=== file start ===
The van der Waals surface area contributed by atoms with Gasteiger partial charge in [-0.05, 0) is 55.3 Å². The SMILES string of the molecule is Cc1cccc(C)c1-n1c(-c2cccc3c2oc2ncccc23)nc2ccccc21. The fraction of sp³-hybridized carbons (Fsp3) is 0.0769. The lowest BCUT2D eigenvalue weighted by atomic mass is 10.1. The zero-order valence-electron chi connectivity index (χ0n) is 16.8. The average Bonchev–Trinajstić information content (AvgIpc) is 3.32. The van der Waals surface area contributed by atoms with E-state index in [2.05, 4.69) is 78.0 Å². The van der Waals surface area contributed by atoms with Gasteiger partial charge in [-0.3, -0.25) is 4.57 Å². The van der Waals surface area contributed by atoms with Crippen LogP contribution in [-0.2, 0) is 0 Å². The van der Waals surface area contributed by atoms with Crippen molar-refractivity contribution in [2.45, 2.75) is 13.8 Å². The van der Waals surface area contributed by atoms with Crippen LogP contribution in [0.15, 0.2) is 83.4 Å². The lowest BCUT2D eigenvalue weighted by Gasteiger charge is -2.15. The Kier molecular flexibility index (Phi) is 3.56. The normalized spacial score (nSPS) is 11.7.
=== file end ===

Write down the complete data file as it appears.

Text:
The van der Waals surface area contributed by atoms with Gasteiger partial charge in [-0.05, 0) is 55.3 Å². The SMILES string of the molecule is Cc1cccc(C)c1-n1c(-c2cccc3c2oc2ncccc23)nc2ccccc21. The fraction of sp³-hybridized carbons (Fsp3) is 0.0769. The lowest BCUT2D eigenvalue weighted by atomic mass is 10.1. The zero-order valence-electron chi connectivity index (χ0n) is 16.8. The average Bonchev–Trinajstić information content (AvgIpc) is 3.32. The van der Waals surface area contributed by atoms with E-state index in [2.05, 4.69) is 78.0 Å². The van der Waals surface area contributed by atoms with Gasteiger partial charge in [-0.3, -0.25) is 4.57 Å². The van der Waals surface area contributed by atoms with Crippen LogP contribution in [-0.2, 0) is 0 Å². The van der Waals surface area contributed by atoms with Crippen molar-refractivity contribution in [2.45, 2.75) is 13.8 Å². The van der Waals surface area contributed by atoms with Crippen LogP contribution in [0.15, 0.2) is 83.4 Å². The lowest BCUT2D eigenvalue weighted by Gasteiger charge is -2.15. The Kier molecular flexibility index (Phi) is 3.56. The normalized spacial score (nSPS) is 11.7.